25 Wilton Road, Victoria, London, SW1V 1LW
Willow Walk was originally the causeway across the marshy ground leading to Westminster Abbey. By the 18th century, the causeway had been replaced by the tree-lined thoroughfare called Willow Walk, in the area which was to become known as Victoria.
An illustration and text about The Willow Walk.
The text reads: The Pimlico area was originally called Neat House Gardens, the area lying between two rivers, the Westbourne and the Tyburn. The Tyburn, to the east, entered the Thames near Vauxhall Bridge. The Westbourne marked the western boundary, joining the Thames just above Chelsea Bridge.
The Neyte, from which the area took its name, was the Manor House for Ebury manor. Westminster Abbey purchased the Neyte and its mill in 1235 as the Abbott’s residence. It was a moated residence, substantial enough to be leased to King Edward II for 11 years. John of Gaunt moved here when his Palace of the Savoy was sacked in the Peasant’s Revolt of 1381.
The Neat House stood close to the south side of what is now Ebury Bridge, at the beginning of Warwick Way follows the line of Willow Walk, which was originally the causeway across the marshy ground between the Abbott’s Manor House and the abbey. It was known as Abbott’s Lane but by the 1700s it was an attractive avenue of pollard willows, from which it took its name. the continuance of the causeway followed the line of Rochester Row and Peter Street to the Abbey.
Above: The site of Ebury Bridge, 1815.
An illustration and text about the royal approval.
The text reads: George IV, despite his unfortunate experience travelling along the Willow Walk and crossing Ebury Bridge after his coronation, boosted this previously unfashionable area when he began, in 1821, to upgrade the former Buckingham House, built in 1754 for the 1st Duke of Buckingham.
The King’s endorsement, and Queen Victoria’s continuation of his approval of this part of London, made Pimlico an acceptable address for respectable people. The Grosvenor estate began to lay out the Eaton Square area, and transformed the Chelsea water works reservoir into the Grosvenor canal, which aided building work. In 1824 Thomas Cubitt started to develop Belgravia, and a year later acquired the 24 acres of land that had belonged to the Royal Gardener, Henry Wise, along with several other estates. He was now ready to embark on the fifty years of development that were required to build the new Pimlico.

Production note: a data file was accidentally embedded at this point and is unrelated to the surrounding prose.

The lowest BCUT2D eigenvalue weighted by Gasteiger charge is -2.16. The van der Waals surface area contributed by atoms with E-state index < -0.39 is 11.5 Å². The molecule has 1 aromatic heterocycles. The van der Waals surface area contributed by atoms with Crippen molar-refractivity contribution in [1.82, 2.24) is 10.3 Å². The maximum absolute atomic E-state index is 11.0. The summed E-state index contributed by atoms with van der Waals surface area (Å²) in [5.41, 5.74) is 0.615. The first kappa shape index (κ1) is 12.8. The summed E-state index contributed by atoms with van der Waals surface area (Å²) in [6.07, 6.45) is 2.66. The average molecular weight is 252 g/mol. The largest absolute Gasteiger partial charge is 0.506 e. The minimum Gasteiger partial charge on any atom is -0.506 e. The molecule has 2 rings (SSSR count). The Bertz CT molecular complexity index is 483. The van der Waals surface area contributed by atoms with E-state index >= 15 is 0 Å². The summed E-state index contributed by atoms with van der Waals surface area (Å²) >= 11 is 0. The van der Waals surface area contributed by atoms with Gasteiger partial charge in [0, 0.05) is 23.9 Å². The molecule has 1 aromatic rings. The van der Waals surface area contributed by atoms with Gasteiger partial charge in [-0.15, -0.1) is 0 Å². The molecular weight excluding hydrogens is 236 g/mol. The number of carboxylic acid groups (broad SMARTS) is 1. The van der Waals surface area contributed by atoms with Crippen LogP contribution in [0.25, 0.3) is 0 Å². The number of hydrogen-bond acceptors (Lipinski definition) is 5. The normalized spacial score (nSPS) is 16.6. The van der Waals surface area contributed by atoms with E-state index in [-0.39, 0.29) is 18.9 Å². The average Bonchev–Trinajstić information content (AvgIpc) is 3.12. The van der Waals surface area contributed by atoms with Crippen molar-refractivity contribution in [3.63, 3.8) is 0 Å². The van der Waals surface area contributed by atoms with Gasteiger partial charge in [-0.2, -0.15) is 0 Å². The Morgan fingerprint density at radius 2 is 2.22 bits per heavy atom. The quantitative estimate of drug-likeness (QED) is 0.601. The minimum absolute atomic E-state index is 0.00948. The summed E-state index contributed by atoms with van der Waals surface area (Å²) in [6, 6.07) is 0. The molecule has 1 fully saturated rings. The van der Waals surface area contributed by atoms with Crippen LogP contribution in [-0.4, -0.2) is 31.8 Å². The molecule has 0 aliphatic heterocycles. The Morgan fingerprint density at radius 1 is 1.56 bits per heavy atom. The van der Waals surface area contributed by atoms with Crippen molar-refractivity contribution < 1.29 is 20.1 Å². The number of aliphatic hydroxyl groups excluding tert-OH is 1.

Prints and text about Victoria Station.
The text reads: Railways reached this area in 1860, when the Grosvenor railway bridge, the first over the Thames opened. The presence of the new station changed the face of Pimlico. Now they could commute into town, residents began to drift away to leafier suburbs south of the river. At the same time, the station encouraged the development of warehousing and, along with the Grosvenor Canal, a medley of industries, including breweries, marble works, coach-building and iron foundries.
The railways also led to an increase in offices – headquarters offices for the railway and building companies, engineering firms, government offices and more besides as people could move in and out of Westminster with ease.
The area also became, once again, a resort for pleasure seekers. From the mid 1800s to the present day, Victoria has been a leading venue for cinema and theatre entertainment.
Top: The Victoria Station Cartoon Cinema
Above: Steam Punk at the Apollo Victoria Theatre.
Illustrations and text about the history of Pimlico.
The text reads: Pimlico means beer. The name appears to be Spanish, derived from ‘pimplar’, which means to booze or drink to excess.
The original Pimlico was a hamlet that took its named from the Pimlico Tavern, around which it grew up. Stag Place more or less marks the original site, just south of where Buckingham House was later built.
The origin of the tavern goes back to Ben Pimlico who brewed a nut-brown ale in Hoxton. By 1609 the brewer was the legendary Elinour Rummin, “the famous Ale Wife of England”. Pimlico ale was the most sought after tipple of the period, and pubs named after the brew proliferate.
The Westminster Pimlico Tavern was one of the first, opening before 1625. Ten years later the Stag brewery opening on the same site. The adjacent area of housing around what became in the 1800s Victoria Square was known as Old Pimlico until it was demolished in 1840.
New Pimlico became the area surrounding the Grosvenor Canal, and then the area south of the canal that Thomas Cubitt began to develop in the 1840s.
Above: Elinour Rummin, brewer of Pimlico Ale and the Ale Wife of England.
A photograph of Belgrave Road, 1910.
A photograph of the Victoria District Line underground station.
External photograph of the building – main entrance.
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